Ethiopia: The road from poverty to an island of stability

Report by Viktor Marsai

 

Ethiopia used to be mentioned as an example of starvation and poverty, but today this East-African country is considered the island of stability and predictability in the middle of a seething region. Multi-ethnic Ethiopia started off with a difficult past, but now turns to the future with grand plans for its 100 million people. Our report from Ethiopia.

Even though the average people still associate Ethiopia with starving children and a never-ending civil war, this perception of the 80’s has been completely superseded by the developments of the last three decades. An associate from the National University of Public Service and the Migration Research Institute has personally experienced that malnourished inhabitants are becoming more and more scarce in the country, while Toyotas and skyscrapers become more and more common.

Slow but persistent revolution

In 1983-84, a great famine broke out in Ethiopia. The civil war, the relocations forced by the Mengistu regime, in which they tried to tame the “virgin land” (meaning the deserts) with ethnic groups they considered unreliable, and the drought that came with it brought about a terrible destruction in the Ethiopian highlands.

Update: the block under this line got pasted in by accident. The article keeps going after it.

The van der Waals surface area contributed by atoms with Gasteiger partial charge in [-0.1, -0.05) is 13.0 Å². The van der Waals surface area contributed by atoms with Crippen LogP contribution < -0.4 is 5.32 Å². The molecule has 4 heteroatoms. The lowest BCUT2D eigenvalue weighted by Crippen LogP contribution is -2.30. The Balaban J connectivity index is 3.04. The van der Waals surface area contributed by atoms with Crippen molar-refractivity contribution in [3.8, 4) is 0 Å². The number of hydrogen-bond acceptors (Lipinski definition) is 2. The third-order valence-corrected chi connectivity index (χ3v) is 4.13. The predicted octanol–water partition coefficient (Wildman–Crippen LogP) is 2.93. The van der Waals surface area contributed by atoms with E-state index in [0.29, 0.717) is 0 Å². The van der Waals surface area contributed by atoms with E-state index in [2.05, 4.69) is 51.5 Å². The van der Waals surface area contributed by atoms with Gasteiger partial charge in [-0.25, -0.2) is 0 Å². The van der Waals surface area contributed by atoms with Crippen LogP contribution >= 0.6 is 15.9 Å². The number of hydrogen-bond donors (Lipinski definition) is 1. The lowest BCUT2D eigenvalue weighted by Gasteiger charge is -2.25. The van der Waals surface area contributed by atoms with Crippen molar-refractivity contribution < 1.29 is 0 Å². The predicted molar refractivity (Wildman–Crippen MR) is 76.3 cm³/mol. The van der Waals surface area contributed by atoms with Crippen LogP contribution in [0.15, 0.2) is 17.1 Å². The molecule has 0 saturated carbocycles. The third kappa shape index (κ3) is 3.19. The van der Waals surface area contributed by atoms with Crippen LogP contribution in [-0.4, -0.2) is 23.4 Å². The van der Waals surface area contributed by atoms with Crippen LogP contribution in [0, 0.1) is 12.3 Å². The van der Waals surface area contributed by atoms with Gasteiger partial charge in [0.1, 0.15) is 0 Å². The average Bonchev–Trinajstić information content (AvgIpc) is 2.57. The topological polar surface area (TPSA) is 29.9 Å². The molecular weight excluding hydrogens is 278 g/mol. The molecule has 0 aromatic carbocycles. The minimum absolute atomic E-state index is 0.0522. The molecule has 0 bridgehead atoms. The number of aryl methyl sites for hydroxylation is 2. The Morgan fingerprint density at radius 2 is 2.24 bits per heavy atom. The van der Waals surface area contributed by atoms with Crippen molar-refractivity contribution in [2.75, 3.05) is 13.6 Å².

400 thousand people died between 1983 and 1985, even according to the most moderate estimates.

Thanks to the media’s development, this catastrophe got much more publicity than former similar cataclysms. The developed – and developing – world was shocked by pictures about children on the verge of starving to death, and both state and civil organizations came to the country’s relief, even though it was a devoted ally of Moscow.